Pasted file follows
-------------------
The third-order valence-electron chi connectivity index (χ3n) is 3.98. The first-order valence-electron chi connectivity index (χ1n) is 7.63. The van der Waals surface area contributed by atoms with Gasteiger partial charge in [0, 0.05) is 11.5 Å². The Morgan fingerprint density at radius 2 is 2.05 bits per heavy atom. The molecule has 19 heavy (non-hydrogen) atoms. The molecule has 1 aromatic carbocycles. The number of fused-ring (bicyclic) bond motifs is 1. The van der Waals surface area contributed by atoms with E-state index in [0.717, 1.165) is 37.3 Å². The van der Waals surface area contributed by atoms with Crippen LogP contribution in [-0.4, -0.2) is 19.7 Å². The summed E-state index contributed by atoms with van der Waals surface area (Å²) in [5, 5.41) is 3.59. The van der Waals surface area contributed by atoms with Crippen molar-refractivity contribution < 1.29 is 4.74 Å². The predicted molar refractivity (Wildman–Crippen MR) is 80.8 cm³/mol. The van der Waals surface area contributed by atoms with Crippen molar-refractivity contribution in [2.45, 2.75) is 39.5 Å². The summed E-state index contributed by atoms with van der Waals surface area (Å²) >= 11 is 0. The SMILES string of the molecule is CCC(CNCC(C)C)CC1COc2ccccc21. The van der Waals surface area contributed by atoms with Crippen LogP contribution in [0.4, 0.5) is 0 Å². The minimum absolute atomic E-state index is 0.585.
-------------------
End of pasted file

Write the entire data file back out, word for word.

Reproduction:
The third-order valence-electron chi connectivity index (χ3n) is 3.98. The first-order valence-electron chi connectivity index (χ1n) is 7.63. The van der Waals surface area contributed by atoms with Gasteiger partial charge in [0, 0.05) is 11.5 Å². The Morgan fingerprint density at radius 2 is 2.05 bits per heavy atom. The molecule has 19 heavy (non-hydrogen) atoms. The molecule has 1 aromatic carbocycles. The number of fused-ring (bicyclic) bond motifs is 1. The van der Waals surface area contributed by atoms with E-state index in [0.717, 1.165) is 37.3 Å². The van der Waals surface area contributed by atoms with Crippen LogP contribution in [-0.4, -0.2) is 19.7 Å². The summed E-state index contributed by atoms with van der Waals surface area (Å²) in [5, 5.41) is 3.59. The van der Waals surface area contributed by atoms with Crippen molar-refractivity contribution < 1.29 is 4.74 Å². The predicted molar refractivity (Wildman–Crippen MR) is 80.8 cm³/mol. The van der Waals surface area contributed by atoms with Crippen molar-refractivity contribution in [2.45, 2.75) is 39.5 Å². The summed E-state index contributed by atoms with van der Waals surface area (Å²) >= 11 is 0. The SMILES string of the molecule is CCC(CNCC(C)C)CC1COc2ccccc21. The van der Waals surface area contributed by atoms with Crippen LogP contribution in [0.4, 0.5) is 0 Å². The minimum absolute atomic E-state index is 0.585.